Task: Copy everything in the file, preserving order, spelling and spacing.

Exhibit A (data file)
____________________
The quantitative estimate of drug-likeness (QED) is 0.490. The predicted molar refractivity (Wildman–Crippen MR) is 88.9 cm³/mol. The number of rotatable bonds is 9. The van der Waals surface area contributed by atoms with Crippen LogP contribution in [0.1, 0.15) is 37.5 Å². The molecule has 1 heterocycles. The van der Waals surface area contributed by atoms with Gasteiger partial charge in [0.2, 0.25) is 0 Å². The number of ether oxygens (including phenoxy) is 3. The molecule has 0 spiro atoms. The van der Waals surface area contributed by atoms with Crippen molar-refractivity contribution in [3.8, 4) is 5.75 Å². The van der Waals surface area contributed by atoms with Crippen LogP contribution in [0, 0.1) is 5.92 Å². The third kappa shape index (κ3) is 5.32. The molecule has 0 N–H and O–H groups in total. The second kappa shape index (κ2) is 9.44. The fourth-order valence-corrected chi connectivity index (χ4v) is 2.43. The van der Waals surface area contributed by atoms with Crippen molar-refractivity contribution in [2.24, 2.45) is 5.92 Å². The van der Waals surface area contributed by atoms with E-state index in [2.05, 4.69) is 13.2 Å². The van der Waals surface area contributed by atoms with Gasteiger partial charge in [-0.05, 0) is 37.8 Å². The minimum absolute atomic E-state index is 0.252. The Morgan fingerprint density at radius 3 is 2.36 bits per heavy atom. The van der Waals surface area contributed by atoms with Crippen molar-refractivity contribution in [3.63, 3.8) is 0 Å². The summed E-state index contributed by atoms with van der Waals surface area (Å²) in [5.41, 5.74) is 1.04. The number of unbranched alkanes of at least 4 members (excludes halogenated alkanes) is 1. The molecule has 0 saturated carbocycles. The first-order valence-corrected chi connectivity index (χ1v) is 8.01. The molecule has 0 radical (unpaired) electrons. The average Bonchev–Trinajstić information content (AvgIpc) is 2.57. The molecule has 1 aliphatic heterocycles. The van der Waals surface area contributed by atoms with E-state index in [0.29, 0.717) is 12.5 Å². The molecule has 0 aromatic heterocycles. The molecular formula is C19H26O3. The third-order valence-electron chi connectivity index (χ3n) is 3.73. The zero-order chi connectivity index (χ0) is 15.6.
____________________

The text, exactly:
The quantitative estimate of drug-likeness (QED) is 0.490. The predicted molar refractivity (Wildman–Crippen MR) is 88.9 cm³/mol. The number of rotatable bonds is 9. The van der Waals surface area contributed by atoms with Crippen LogP contribution in [0.1, 0.15) is 37.5 Å². The molecule has 1 heterocycles. The van der Waals surface area contributed by atoms with Gasteiger partial charge in [0.2, 0.25) is 0 Å². The number of ether oxygens (including phenoxy) is 3. The molecule has 0 spiro atoms. The van der Waals surface area contributed by atoms with Crippen molar-refractivity contribution in [3.8, 4) is 5.75 Å². The van der Waals surface area contributed by atoms with Crippen LogP contribution in [0, 0.1) is 5.92 Å². The third kappa shape index (κ3) is 5.32. The molecule has 0 N–H and O–H groups in total. The second kappa shape index (κ2) is 9.44. The fourth-order valence-corrected chi connectivity index (χ4v) is 2.43. The van der Waals surface area contributed by atoms with Crippen molar-refractivity contribution in [2.24, 2.45) is 5.92 Å². The van der Waals surface area contributed by atoms with E-state index in [2.05, 4.69) is 13.2 Å². The van der Waals surface area contributed by atoms with Gasteiger partial charge in [-0.05, 0) is 37.8 Å². The minimum absolute atomic E-state index is 0.252. The Morgan fingerprint density at radius 3 is 2.36 bits per heavy atom. The van der Waals surface area contributed by atoms with Crippen molar-refractivity contribution in [3.63, 3.8) is 0 Å². The summed E-state index contributed by atoms with van der Waals surface area (Å²) in [5.41, 5.74) is 1.04. The number of unbranched alkanes of at least 4 members (excludes halogenated alkanes) is 1. The molecule has 0 saturated carbocycles. The first-order valence-corrected chi connectivity index (χ1v) is 8.01. The molecule has 0 radical (unpaired) electrons. The average Bonchev–Trinajstić information content (AvgIpc) is 2.57. The molecule has 1 aliphatic heterocycles. The van der Waals surface area contributed by atoms with E-state index in [0.29, 0.717) is 12.5 Å². The molecule has 0 aromatic heterocycles. The molecular formula is C19H26O3. The third-order valence-electron chi connectivity index (χ3n) is 3.73. The zero-order chi connectivity index (χ0) is 15.6.